The LORD is the stronghold of my life; of whom shall I be afraid?
When evildoers assail me to devour my flesh– my adversaries and foes—
they shall stumble and fall.
Though an army encamp against me, my heart shall not fear;
 though war rise up against me, yet I will be confident.
One thing I asked of the LORD, that will I seek after:
 to live in the house of the LORD all the days of my life,
to behold the beauty of the LORD, and to inquire in his temple.
For he will hide me in his shelter in the day of trouble;
he will conceal me under the cover of his tent; he will set me high on a rock.
Now my head is lifted up above my enemies all around me,
and I will offer in his tent sacrifices with shouts of joy;
I will sing and make melody to the LORD.
Hear, O LORD, when I cry aloud, be gracious to me and answer me!
“Come,” my heart says, “seek his face!” Your face, LORD, do I seek.
 Do not hide your face from me.
Do not turn your servant away in anger, you who have been my help.
Do not cast me off, do not forsake me, O God of my salvation!
If my father and mother forsake me, the LORD will take me up.
Teach me your way, O LORD, and lead me on a level path because of my enemies.
Do not give me up to the will of my adversaries,
for false witnesses have risen against me, and they are breathing out violence.
I believe that I shall see the goodness of the LORD in the land of the living.
Wait for the LORD; be strong, and let your heart take courage;
wait for the LORD!

from Rev. Richard Howard, First Christian Church, Morgantown:

            Where do you best experience God?  Is it a favorite physical place, such as a beach, or a mountain view, or even your own yard?  Do you find God in architecture, such as your local church’s sanctuary or a medieval cathedral?  Or maybe it’s a place in literature where you best experience God.  Psalm 27 is a passage of scripture that can transport us to a special place with God where we know that we are in a beautiful approximation with the divine.  “The LORD is my light and my salvation; whom shall I fear?  The LORD is the stronghold of my life; of whom shall I be afraid?”  What a statement of confidence and trust in God!  There is nothing on earth or in the heavens that will separate us from God’s love.  These verses describe a relationship with God that is intimate and familiar. 

            In this Lenten time, let us proclaim as the psalmist proclaims, that the “One thing I ask of the LORD (is) to live in the house of the LORD all the days of my life.”

Loving God, as we journey from our brokenness to your wholeness,
 may you be our constant companion, protecting us on our way,
sharing your wisdom and your strength,
 and rejoicing always in our relationships with you and one another.

Read Genesis 15:1-12, 17-18

         After these things the word of the LORD came to Abram in a vision, “Do not be afraid, Abram, I am your shield; your reward shall be very great.”
         But Abram said, “O Lord GOD, what will you give me, for I continue childless, and the heir of my house is Eliezer of Damascus?”    And Abram said, “You have given me no offspring, and so a slave born in my house is to be my heir.”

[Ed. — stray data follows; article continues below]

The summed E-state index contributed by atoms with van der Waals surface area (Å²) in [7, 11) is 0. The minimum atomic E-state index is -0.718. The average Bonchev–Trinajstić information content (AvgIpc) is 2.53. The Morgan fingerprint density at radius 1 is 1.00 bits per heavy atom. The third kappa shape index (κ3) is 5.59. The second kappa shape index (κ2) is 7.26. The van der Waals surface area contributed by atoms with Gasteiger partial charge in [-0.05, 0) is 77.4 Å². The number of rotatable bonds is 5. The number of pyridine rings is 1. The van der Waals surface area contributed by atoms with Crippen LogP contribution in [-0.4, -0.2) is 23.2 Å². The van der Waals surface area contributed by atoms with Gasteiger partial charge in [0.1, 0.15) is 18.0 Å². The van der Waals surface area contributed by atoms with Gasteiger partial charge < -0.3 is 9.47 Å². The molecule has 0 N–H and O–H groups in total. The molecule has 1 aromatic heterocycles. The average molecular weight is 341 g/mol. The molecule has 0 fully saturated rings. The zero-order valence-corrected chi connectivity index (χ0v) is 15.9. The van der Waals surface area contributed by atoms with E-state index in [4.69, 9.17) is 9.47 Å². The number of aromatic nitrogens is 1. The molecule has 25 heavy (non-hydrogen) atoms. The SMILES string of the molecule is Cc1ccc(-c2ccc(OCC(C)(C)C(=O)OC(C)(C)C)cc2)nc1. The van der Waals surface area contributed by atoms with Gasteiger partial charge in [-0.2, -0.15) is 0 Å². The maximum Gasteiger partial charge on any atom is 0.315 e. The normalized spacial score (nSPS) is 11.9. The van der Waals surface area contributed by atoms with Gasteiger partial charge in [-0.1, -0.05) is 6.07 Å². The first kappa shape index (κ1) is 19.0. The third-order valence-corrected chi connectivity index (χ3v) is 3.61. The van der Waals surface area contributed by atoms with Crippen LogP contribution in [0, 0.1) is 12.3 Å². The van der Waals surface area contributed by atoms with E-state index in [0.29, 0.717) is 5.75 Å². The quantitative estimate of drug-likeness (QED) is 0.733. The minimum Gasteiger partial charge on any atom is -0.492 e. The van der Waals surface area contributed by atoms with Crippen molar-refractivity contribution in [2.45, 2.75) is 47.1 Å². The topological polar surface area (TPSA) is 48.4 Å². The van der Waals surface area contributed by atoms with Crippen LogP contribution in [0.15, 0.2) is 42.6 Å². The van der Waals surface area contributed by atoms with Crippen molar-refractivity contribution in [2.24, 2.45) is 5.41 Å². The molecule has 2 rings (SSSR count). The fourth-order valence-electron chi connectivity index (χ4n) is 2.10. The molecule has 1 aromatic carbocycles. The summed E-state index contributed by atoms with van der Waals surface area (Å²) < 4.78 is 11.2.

But the word of the LORD came to him, “This man shall not be your heir; no one but your very own issue shall be your heir.”  He brought him outside and said, “Look toward heaven and count the stars, if you are able to count them.” Then he said to him, “So shall your descendants be.”  And he believed the LORD; and the LORD reckoned it to him as righteousness.
         Then he said to him, “I am the LORD who brought you from Ur of the Chaldeans, to give you this land to possess.”
But he said, “O Lord GOD, how am I to know that I shall possess it?”
         He said to him, “Bring me a heifer three years old, a female goat three years old, a ram three years old, a turtledove, and a young pigeon.”  He brought him all these and cut them in two, laying each half over against the other; but he did not cut the birds in two.  And when birds of prey came down on the carcasses, Abram drove them away.  As the sun was going down, a deep sleep fell upon Abram, and a deep and terrifying darkness descended upon him.
            When the sun had gone down and it was dark, a smoking fire pot and a flaming torch passed between these pieces.  On that day the LORD made a covenant with Abram…


from Rev. Sarah Webb, Wheeling, WV:

            How long is a reasonable time to wait for a promise to be fulfilled?  Abram and Sarai had more patience than most of us, but how long could they go on hoping?  Even the most ardent of dreams can dwindle with time.  Yet God is telling them to trust that barrenness was not to be their legacy.  A new future is being offered. 

            It takes courage to believe that our lives can change.  It takes daring to dream a new vision.  The familiar is so much more comfortable.  God offered Abram a legacy as numerous as the stars, but such an audacious dream requires hope.  Hope is the gift that frees us from the same old mire that has held us back.  As God’s beloved children, can we dare to choose hope?

Loving God, give us courageous hearts to trust in the future you offer.

Read Isaiah 55:1-13

Ho, everyone who thirsts, come to the waters;
and you that have no money, come, buy and eat!